Editor’s Note: Whitey Outlaw from St. Matthews, South Carolina, has been fishing crappie tournaments for the last 40 years. He’s a third-generation crappie fisherman and consistently finishes in the top 15 in most of the tournaments he enters. Whitey’s home lake is Santee Cooper in South Carolina that was impounded from the Congaree River. Like most river systems, whether they’re dammed up or not, the Congaree was supported by a wide variety of creeks – often well away from the main river. Many of these creeks went through cypress and tupelo hardwood forests. So, when the river started backing up, these creeks were flooded and created what Outlaw calls, “The Swamp.” Many of these creeks became oxbow lakes that were cut off from the main river channel when the lake was impounded. The swamps that Outlaw fishes include Broadwater, McGirth’s Lake, Otter Flat and all the swamps attached to the main lake. However, most all rivers anywhere – whether they’re a part of a lake or a free-flowing stream – have creeks coming into them. Many of these creeks will have grass in them and often standing timber, just like they do at Santee Cooper in South Carolina.
“If there’s plenty of crappie holding in the grass, you may not have to dig more than 15–20 holes to fish in during a day of fishing,” Whitey Outlaw says. “Sometimes you’ll catch 7–10 out of one hole, and other holes may only give-up one or two crappie. However, I have fished one hole before and caught as many as 70 crappie just as fast as I can get the jig out of a crappie’s mouth and put it back in the water. I’m often asked, ‘When you dig 15-20 holes in the grass, can you return the next day and fish those same holes?’ Most of the time if you’re fishing gator grass and hyacinths, the holes still will be where you’ve dug them. But even if you do have to reopen the holes, you’ll probably only have to move the grass just a little bit to get it back open or to make it bigger.”
Outlaw mentions that one big mistake people make when they’re fishing holes in the grass is, they’ll dig holes in front of their boats, and when they get ready to leave, they’ll drive right over the tops of the holes they’ve just dug.
“I usually back out with my big motor and pull around to another section of the grass, then nose the front of my boat right to the front of the grass I want to fish, put the motor in gear, drive right up on top of the grass and then start digging my holes,” Outlaw reports. “I’ve learned if I’m catching fish out of one hole, I usually can catch crappie out of that same hole either the same day or the next week, if I don’t run over the top of that hole, and I don’t run through the grass, I always move my boat out to the edge of the grass, drive in grass-free water to the next place I want to fish, point the front of my boat right at the grass and use my big motor to slide the boat right on top of the grass.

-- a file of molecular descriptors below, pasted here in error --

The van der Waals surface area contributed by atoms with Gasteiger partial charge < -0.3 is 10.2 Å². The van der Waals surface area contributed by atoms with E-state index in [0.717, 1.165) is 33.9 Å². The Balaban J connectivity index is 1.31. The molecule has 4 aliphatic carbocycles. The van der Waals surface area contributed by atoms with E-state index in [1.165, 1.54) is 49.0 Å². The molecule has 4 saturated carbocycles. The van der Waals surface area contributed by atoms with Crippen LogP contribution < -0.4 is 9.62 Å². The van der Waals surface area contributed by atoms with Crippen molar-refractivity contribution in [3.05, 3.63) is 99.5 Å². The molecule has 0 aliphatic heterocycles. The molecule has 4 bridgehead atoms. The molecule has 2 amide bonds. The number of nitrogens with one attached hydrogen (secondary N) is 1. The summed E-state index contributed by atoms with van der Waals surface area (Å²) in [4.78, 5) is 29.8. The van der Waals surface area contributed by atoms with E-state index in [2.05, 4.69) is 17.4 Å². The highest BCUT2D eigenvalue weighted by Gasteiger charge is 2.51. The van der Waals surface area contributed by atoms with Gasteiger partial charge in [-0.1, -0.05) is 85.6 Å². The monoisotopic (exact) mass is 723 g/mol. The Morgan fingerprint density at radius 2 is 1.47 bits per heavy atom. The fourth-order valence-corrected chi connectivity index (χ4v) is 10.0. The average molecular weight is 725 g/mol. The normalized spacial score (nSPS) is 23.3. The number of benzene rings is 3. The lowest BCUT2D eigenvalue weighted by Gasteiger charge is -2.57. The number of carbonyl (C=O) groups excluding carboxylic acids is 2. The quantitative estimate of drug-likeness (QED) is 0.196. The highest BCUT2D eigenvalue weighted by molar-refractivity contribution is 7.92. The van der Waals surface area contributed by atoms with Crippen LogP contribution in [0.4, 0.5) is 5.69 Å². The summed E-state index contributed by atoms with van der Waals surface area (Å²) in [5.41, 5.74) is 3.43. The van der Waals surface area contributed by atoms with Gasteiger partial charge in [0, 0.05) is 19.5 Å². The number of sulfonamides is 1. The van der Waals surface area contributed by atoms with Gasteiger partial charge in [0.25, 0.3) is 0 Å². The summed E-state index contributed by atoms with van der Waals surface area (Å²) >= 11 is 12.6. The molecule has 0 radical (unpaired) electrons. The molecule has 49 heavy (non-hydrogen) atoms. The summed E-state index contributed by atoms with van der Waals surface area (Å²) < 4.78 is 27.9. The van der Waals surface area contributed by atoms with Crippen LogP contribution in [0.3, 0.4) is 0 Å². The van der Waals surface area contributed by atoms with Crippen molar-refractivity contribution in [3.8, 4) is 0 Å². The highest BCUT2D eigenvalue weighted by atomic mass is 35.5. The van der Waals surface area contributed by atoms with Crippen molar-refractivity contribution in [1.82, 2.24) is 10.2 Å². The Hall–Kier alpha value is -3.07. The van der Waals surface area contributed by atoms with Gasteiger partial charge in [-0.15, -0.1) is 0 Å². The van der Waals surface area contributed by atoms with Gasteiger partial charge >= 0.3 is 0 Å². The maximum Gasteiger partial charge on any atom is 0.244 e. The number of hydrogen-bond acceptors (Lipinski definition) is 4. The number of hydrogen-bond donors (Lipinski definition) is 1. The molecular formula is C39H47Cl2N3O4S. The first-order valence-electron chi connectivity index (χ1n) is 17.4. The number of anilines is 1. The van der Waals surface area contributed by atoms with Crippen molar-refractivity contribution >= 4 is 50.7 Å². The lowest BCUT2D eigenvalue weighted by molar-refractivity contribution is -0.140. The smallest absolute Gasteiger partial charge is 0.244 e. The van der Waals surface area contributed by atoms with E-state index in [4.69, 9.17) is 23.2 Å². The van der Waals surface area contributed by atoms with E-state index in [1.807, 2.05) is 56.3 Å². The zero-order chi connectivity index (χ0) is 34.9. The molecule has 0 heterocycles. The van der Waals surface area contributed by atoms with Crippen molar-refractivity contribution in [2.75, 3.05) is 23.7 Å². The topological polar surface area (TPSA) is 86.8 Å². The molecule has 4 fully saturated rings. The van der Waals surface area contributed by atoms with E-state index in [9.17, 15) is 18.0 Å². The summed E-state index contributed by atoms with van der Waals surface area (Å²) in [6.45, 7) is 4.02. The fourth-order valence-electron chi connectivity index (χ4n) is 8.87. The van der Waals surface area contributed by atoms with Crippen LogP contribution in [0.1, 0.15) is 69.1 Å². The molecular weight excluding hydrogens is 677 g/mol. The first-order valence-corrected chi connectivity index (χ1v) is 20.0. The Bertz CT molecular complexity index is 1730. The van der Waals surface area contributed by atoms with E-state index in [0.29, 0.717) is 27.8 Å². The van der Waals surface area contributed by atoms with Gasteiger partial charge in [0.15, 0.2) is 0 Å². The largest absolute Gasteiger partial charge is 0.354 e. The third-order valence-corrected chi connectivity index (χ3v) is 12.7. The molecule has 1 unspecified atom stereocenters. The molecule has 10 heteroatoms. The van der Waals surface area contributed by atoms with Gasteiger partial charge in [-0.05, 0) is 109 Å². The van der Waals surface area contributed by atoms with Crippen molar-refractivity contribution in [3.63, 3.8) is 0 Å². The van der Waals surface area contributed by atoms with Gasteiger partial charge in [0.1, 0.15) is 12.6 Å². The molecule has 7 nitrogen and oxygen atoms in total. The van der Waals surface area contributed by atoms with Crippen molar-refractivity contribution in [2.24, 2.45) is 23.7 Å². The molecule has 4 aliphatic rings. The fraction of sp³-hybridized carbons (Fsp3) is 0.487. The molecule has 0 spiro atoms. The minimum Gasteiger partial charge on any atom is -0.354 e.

“To fish in the grass, I’m using my War Eagle (www.wareagleboats.com) aluminum boat. I do all I can to protect the integrity of the grass beds I’m fishing and not tear up the grass by running my big motor over their tops or by trying to back out of the grass when I put my boat in reverse. Instead I start to slowly back the boat up to move to another part of that grass bed or a new grass bed.
“Another question I’m often asked is, ‘Why doesn’t the prop wash from your big motor fill in the hole that you’ve created when you pull the boat up to the spot you’re going to fish?’ Most of the time, the grass will be really dense. I try to dig my holes 8–10 feet off the side of the boat, so that the heavy part of my prop wash will push the grass back together and fill up the hole that I’ve created. When I slide up on the grass, my boat is just pushing the grass down, not destroying it. Once I back out of the grass, my boat just slides across the top of the grass, and the prop wash doesn’t destroy the grass. If you come back to that same hole in 2–3 hours, you usually won’t even be able to see where the boat has been sitting on top of the grass because the grass already has stood back up.”
To learn more about crappie fishing, check out John E. Phillips’ book, “Crappie – How to Catch Them Fall and Winter,” available in Kindle and print versions at http://amzn.to/16AzIZi
Tomorrow: What Line and Pole Does Whitey Outlaw Fish with For Crappie